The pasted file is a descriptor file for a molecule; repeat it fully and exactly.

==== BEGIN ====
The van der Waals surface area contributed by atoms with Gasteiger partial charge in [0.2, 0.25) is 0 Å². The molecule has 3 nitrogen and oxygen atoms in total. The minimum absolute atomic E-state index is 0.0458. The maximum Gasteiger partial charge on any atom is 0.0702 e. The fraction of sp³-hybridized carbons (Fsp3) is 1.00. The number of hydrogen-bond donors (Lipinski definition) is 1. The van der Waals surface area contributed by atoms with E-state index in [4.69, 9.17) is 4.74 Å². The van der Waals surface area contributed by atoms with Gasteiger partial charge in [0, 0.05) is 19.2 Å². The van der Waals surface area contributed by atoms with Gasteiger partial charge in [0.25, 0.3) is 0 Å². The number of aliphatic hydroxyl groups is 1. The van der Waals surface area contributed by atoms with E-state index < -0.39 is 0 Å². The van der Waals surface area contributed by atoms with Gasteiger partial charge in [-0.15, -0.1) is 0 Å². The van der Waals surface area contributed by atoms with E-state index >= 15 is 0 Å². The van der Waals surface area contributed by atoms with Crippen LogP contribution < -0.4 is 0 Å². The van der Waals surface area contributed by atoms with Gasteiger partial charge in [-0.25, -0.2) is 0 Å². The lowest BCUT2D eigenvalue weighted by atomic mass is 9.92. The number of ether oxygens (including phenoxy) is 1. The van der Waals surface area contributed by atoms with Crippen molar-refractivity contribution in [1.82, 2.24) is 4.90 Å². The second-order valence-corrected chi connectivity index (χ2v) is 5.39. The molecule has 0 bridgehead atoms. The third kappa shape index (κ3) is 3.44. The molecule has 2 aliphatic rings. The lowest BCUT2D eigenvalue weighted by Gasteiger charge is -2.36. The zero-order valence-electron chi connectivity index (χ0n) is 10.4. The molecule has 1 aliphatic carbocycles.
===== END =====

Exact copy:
The van der Waals surface area contributed by atoms with Gasteiger partial charge in [0.2, 0.25) is 0 Å². The molecule has 3 nitrogen and oxygen atoms in total. The minimum absolute atomic E-state index is 0.0458. The maximum Gasteiger partial charge on any atom is 0.0702 e. The fraction of sp³-hybridized carbons (Fsp3) is 1.00. The number of hydrogen-bond donors (Lipinski definition) is 1. The van der Waals surface area contributed by atoms with E-state index in [4.69, 9.17) is 4.74 Å². The van der Waals surface area contributed by atoms with Gasteiger partial charge in [0, 0.05) is 19.2 Å². The van der Waals surface area contributed by atoms with Gasteiger partial charge in [0.25, 0.3) is 0 Å². The number of aliphatic hydroxyl groups is 1. The van der Waals surface area contributed by atoms with E-state index < -0.39 is 0 Å². The van der Waals surface area contributed by atoms with Gasteiger partial charge in [-0.15, -0.1) is 0 Å². The van der Waals surface area contributed by atoms with E-state index >= 15 is 0 Å². The van der Waals surface area contributed by atoms with Crippen LogP contribution < -0.4 is 0 Å². The van der Waals surface area contributed by atoms with Gasteiger partial charge in [-0.25, -0.2) is 0 Å². The lowest BCUT2D eigenvalue weighted by atomic mass is 9.92. The number of ether oxygens (including phenoxy) is 1. The van der Waals surface area contributed by atoms with Crippen molar-refractivity contribution in [1.82, 2.24) is 4.90 Å². The second-order valence-corrected chi connectivity index (χ2v) is 5.39. The molecule has 0 bridgehead atoms. The third kappa shape index (κ3) is 3.44. The molecule has 2 aliphatic rings. The lowest BCUT2D eigenvalue weighted by Gasteiger charge is -2.36. The zero-order valence-electron chi connectivity index (χ0n) is 10.4. The molecule has 1 aliphatic carbocycles.